January 2023 E Newsletter
the power of PLACE
A new way of supporting field science
In addition to supporting the work of individual scientists through ensuring access to field sites and providing logistical support, RMBL is changing field science by encouraging integrative research. Supported as a RMBL Synthesis Postdoctoral Fellow, Dr. Rebecca Prather (see accompanying article) and 14 collaborators recently published work utilizing 10,812 observations involving 30 plant, 25 insect, 1 amphibian, 2 mammal, and 16 bird species across 45 years. They looked at the complicated ways that organisms in the same ecosystem have responded to a summer increase of 0.4 °C per decade and a fall temperature increase of 0.2 °C per decade with snowmelt date trending earlier 2.4 days per decade.
Responses depend upon the organism. Earlier snowmelt advanced the annual start of many of the species such as insects that overwinter as larvae, including Mormon fritillary butterflies, burying beetles, Gillette’s checkerspot butterfly, and flies, as well as plants that flower soon after snowmelt, including spring beauty and dwarf bluebell. However, prior summer rain delayed activity of some insect species, had no impact on most plant species, and advanced activity of some amphibian, mammal, and bird species. The complexity of the responses was highlighted by the fact that some responses to environmental cues happened as quickly as in a day or two (e.g., glacier lilies responding to snow melt) whereas other responses were happening as long as 2 years later.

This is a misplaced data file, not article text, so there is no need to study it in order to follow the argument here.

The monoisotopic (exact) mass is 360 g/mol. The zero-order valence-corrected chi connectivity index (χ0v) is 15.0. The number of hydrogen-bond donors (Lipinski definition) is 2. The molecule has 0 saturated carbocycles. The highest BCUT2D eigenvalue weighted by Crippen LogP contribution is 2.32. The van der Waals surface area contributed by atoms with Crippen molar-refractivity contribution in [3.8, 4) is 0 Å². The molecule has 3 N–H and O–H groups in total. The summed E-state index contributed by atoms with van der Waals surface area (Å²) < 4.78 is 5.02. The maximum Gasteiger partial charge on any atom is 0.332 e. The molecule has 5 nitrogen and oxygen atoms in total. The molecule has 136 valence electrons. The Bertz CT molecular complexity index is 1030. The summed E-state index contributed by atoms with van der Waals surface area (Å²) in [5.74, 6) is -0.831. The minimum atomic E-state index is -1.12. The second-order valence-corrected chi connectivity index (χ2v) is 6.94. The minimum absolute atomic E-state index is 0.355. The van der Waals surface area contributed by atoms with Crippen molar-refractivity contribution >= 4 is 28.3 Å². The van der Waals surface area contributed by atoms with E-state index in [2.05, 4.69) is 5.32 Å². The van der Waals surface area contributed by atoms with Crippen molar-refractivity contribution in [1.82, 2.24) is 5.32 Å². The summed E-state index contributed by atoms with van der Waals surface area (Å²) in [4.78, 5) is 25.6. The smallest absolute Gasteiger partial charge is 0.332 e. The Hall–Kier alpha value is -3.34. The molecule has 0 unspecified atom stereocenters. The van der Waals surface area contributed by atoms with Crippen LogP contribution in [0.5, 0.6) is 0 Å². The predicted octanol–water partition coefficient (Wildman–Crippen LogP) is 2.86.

Ian Billick | PhD
Executive Director, RMBL
RMBL has a unique talent for turning budding scientists into fully formed researchers whose scientific contributions resonate around the globe. Case in point: Rebecca Prather. Fresh from finishing her PhD at the University of Oklahoma, she took a postdoctoral position at RMBL with two objectives: One, to collect flower field data for the long-term phenology data set started in 1975 by Dr. David Inouye; and two, to synthesize data from 15 scientists on how climate change is affecting the seasonal activity (phenology) of a diverse menagerie of species.
The data synthesis work has made her a lead author of a paper just published in the distinguished journal Proceedings of the Royal Society B. The paper demonstrates another unique gift of RMBL — the ability to integrate the work of very different research studies to reveal broad insights. In the paper, Dr. Prather and her team have summarized how wildflowers, birds, beetles, salamanders, ground squirrels, butterflies, and other species are altering their annual cycles based on cues from a changing climate.